Anaphylactic shock is an immediate allergic reaction; an acute pathological condition that occurs when the allergen is re-penetrated, resulting in severe hemodynamic disorders and hypoxia. Another name for anaphylactic shock is anaphylaxis.
In simple terms, anaphylactic shock is a very strong and rapid reaction to an allergen, as a result of which a person can die without immediate intervention. Quite often, anaphylactic shock is caused by drugs (drug allergy).
On average, there are 5 cases of anaphylactic shock per 100 thousand people per year. It may seem that this is extremely small, but it is worth considering the high mortality rate (about 10-20%).
Possible causes of anaphylactic shock
- Administration of drugs, i.e. drug allergy. These can be antibacterial and hormonal agents, vaccines, anesthetics, enzyme preparations, contrast agents for X-rays and tomograms, penicillin-containing antibiotics, etc.
- Food allergy. Anaphylactic shock can occur due to the use of food allergens. among them are quite common: eggs, milk, soy and peanuts, fish and seafood, as well as implicit: food additives, biologics, dyes and flavors. food allergies can pass with age (if found in children), for example, to milk, eggs and peanuts.
- Additional reasons:
- Physical factors. Anaphylaxis can develop due to constant physical factors affecting a person, whether it is hard work with loads, excessive cold or heat, exhausting training, etc. And also-when combining certain foods and physical activities, for example, shrimp, white bread or celery and the subsequent load in the form of work in the garden, running, swimming, football match, etc.
- Allergic to latex. And here we are not just talking about costumes for bad boys and girls. Latex is also rubber gloves, catheters, splint products, etc.
- bites and stings-snakes and insects (bees, bumblebees, ants, etc.) anaphylactic shock from bee stinging is a fairly common phenomenon. Therefore, beekeepers need to be extremely careful. And not only them. Allergy is caused by a poison that enters the human body after being bitten or stung.
Symptoms of anaphylactic shock
anaphylactic shock can manifest various symptoms within a few minutes or even several hours. As a rule, the first symptom is a pronounced reaction at the site of contact with the allergen – sharp pain, severe swelling, swelling, redness at the site of drug injection or insect bite, rapidly spreading or very strong spot itching, an extremely sharp and noticeable decrease in blood pressure. If the allergen is ingested, the first symptoms may be: sharp abdominal pain, diarrhea, vomiting and nausea, swelling of the larynx and oral cavity.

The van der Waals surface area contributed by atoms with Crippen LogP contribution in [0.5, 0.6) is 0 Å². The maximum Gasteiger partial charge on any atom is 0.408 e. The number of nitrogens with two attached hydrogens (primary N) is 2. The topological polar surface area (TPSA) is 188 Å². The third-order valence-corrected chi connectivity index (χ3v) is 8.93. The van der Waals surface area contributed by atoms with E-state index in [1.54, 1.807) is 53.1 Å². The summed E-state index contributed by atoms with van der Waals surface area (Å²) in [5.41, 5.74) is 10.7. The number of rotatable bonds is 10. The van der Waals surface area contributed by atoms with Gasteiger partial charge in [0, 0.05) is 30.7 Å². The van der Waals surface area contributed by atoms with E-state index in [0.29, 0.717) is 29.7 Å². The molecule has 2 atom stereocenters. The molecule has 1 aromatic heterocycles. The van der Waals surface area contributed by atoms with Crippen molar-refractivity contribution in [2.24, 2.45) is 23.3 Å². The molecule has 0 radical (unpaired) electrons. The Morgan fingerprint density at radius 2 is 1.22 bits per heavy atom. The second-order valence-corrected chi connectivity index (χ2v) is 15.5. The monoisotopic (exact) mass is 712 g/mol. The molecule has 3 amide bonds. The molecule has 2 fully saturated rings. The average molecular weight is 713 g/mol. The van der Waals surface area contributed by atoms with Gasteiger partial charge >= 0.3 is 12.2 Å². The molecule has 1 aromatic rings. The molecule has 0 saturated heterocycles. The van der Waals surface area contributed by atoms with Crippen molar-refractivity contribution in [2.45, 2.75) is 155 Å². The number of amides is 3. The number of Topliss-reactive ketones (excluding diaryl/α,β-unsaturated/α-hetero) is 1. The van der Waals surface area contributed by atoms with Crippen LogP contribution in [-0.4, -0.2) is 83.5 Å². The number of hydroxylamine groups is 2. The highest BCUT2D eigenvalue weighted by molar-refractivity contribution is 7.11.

after that, there is a strong swelling of the larynx (if it has not already happened), bronchospasm and laryngospasm, which leads to the fact that breathing becomes more difficult – breathing becomes rapid, noisy and hoarse; the person begins to choke: the skin turns pale, lips turn blue, blood pressure drops. A person can easily lose consciousness.
anaphylactic shock develops very quickly and can lead to death in a few minutes after the allergen enters the body. As mentioned just above, the process can take several hours.
symptoms of anaphylactic shock may differ from person to person, as they depend on the characteristics of each individual (age, sensitivity to allergen, other diseases, etc.).)
4 degrees of severity of anaphylaxis
There are four of them:
I degree: systolic (upper pressure, shows the pressure in the arteries at the moment when the heart contracts and pushes blood into the arteries) blood pressure is reduced slightly (by 20-40 mm Hg), there is a violation of consciousness, dry throat, cough, chest pain, a feeling of fever. Possible skin rash.
II degree: systolic blood pressure is reduced more significantly (by 60-80 mm Hg), and diastolic (lower pressure, shows the pressure at the moment of relaxation of the heart muscle) is reduced by 40 mm Hg.There is a feeling of fear, weakness, dizziness. Possible Quincke’s edema (an extremely dangerous reaction, which is a very strong edema). The stomach and lower back can be very painful, there is a problem with going to the toilet (small and large).
Grade III: upper blood pressure is reduced to 40-60 mm Hg, and diastolic-to 0. A person’s pupils dilate, his skin becomes cold and sticky. Then there is a loss of consciousness, and the pulse becomes threadlike (frequent or almost indistinguishable heart rate). Possible convulsions.
IV degree: the development of anaphylactic shock occurs at lightning speed – there is no question of hours. A person loses consciousness almost immediately, blood pressure and pulse are determined with great difficulty, heart activity and breathing are practically absent or absent completely. To save a person’s life, resuscitation is urgently required.
if a person has a severe allergy, and he may have an anaphylactic shock, he should always have a medicine with him, which, no matter how banal it may sound, can save his life at a critical moment. for example, it can be epinephrine (epinephrine). in foreign films, the use of epipen (epinephrine autoinjector) is common, but in our country it is not sold in pharmacies.
attention! this article is written for informational purposes. If you have a suspected allergy, contact your doctor.